Sailors test positive for coronavirus at sea as US military leaders say crisis could last into summer
(CNN) -- The Pentagon's senior leadership broadcast a different message than President Donald Trump on Tuesday, with military leaders warning the coronavirus crisis could last well into the summer as the President seeks to open the economy back up.
The severity of the challenge was underlined with the news that three US sailors tested positive for the virus while at sea.
"You're looking at somewhere around 90 days based on some of the other countries. That may or may not apply to the United States," said Gen. Mark Milley the Chairman of the Joint Chiefs of Staff, when asked how long the crisis could last during an online town hall. Milley and Defense Secretary Mark Esper took questions from service members during the town hall.
"If it does apply, you're looking at probably late May, June, something in that range. Maybe could be as late as July."
Milley was clear that "no one actually knows" when the crisis would be over, but that they were looking at "a variety of models."
On the same day that the President said at a Fox News town hall that he wants the country "opened up and just raring to go by Easter," Esper made it clear the Pentagon was preparing for a longer period of social distancing.
"I think we need to plan for this to be a few months long at least, and we're taking all precautionary measures to do that," he said.
Esper said that Pentagon employees would be teleworking for "weeks, for sure," and "maybe months," after announcing on Monday that the Pentagon was increasing the number of staff that would be teleworking, and limiting the number of access points into the building.
He further warned that the Defense Department, despite stockpiling medical supplies, would likely face shortages of personal protective equipment, such as masks and gloves, as the civilian health care system is currently dealing with, "until the private sector industry can pick up the slack."
Sailors flown for treatment
Later on Tuesday the Pentagon announced that three sailors aboard the aircraft carrier USS Theodore Roosevelt have tested positive for the virus and have been flown to a military medical facility for treatment.
"Three cases of Covid-19 have been identified among personnel currently deployed and underway on the USS Theodore Roosevelt, these are our first three cases of Covid-19 on a ship that is deployed," said acting Secretary of the Navy Thomas Modly.
"We've identified all those folks that they've had contact with and we are quantifying they as well," he added.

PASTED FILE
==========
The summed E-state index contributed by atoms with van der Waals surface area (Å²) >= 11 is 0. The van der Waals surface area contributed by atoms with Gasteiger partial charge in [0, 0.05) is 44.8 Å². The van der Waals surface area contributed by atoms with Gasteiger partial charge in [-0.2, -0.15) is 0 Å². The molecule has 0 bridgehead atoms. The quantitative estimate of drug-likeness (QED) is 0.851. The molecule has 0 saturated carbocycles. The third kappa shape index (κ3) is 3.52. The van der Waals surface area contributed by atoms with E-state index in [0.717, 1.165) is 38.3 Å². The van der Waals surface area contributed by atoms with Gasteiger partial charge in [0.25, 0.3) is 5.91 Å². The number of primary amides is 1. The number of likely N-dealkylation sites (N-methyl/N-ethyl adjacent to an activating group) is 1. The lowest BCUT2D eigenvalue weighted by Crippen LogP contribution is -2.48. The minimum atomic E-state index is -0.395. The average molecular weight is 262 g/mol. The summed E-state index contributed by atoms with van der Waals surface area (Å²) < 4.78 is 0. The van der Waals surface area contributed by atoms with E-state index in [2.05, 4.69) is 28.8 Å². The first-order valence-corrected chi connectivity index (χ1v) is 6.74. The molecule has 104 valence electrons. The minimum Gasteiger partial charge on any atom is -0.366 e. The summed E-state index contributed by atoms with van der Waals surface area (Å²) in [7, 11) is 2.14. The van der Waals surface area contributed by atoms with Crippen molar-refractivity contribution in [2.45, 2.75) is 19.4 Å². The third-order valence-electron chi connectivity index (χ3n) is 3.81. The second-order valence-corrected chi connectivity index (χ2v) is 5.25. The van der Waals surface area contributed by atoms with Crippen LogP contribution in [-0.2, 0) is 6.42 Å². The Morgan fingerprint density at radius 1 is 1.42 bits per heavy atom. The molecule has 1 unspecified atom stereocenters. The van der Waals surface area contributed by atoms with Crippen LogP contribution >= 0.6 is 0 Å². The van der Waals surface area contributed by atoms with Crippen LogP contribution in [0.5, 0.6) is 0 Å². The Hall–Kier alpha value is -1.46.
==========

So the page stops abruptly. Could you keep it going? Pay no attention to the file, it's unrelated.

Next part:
They are the first reported cases of the virus aboard a US Navy ship while it was at sea.
The carrier was last in port 15 days ago as part of a visit to Vietnam. However, Navy officials would not say if the sailors were exposed to the coronavirus while there, noting that multiple aircraft had flown to the carrier in the intervening period.
There are approximately 5,000 personnel on board the carrier.
Esper had previously announced on Monday that the Pentagon is looking at sending military field hospitals to New York and Washington state, in addition to the Army Corps of Engineers' undertaking to retrofit buildings in New York like hotels, dormitories and convention centers into temporary hospitals, in order to add an additional 10,000 hospital beds to the state's capacity.
However, he warned that although multiple states have requested assistance from the Defense Department, they "can't meet everyone's needs."
"Right now I anticipate sending a hospital to Seattle and a hospital to New York City and beyond that once that's confirmed we will look at sending to other places, and as necessary we will continue to alert units to prepare to deploy and deploy them as appropriate," Esper said on Monday.
The Pentagon has already ordered the deployment of the Navy hospital ship USNS Mercy to Los Angeles to help alleviate the some of the burden on civilian hospitals, while the USNS Comfort is expected to deploy to New York in the coming weeks, after it is finished undergoing maintenance.
And as countries all over the world grapple with the pandemic, Milley warned today that the crisis could lead to "social breakdowns" or "political chaos in certain countries" as health care systems are overwhelmed. However, he assessed that the virus would likely have a "moderate to low" impact on US military readiness.
"It's very, very important, again, that we do what the professionals are telling us to do, which is flatten that curve, take all the appropriate measures for US in the military," said Milley, "but also in the nation to do our part, so to speak, in order to reduce the probability and to mitigate the impact of this coronavirus globally."
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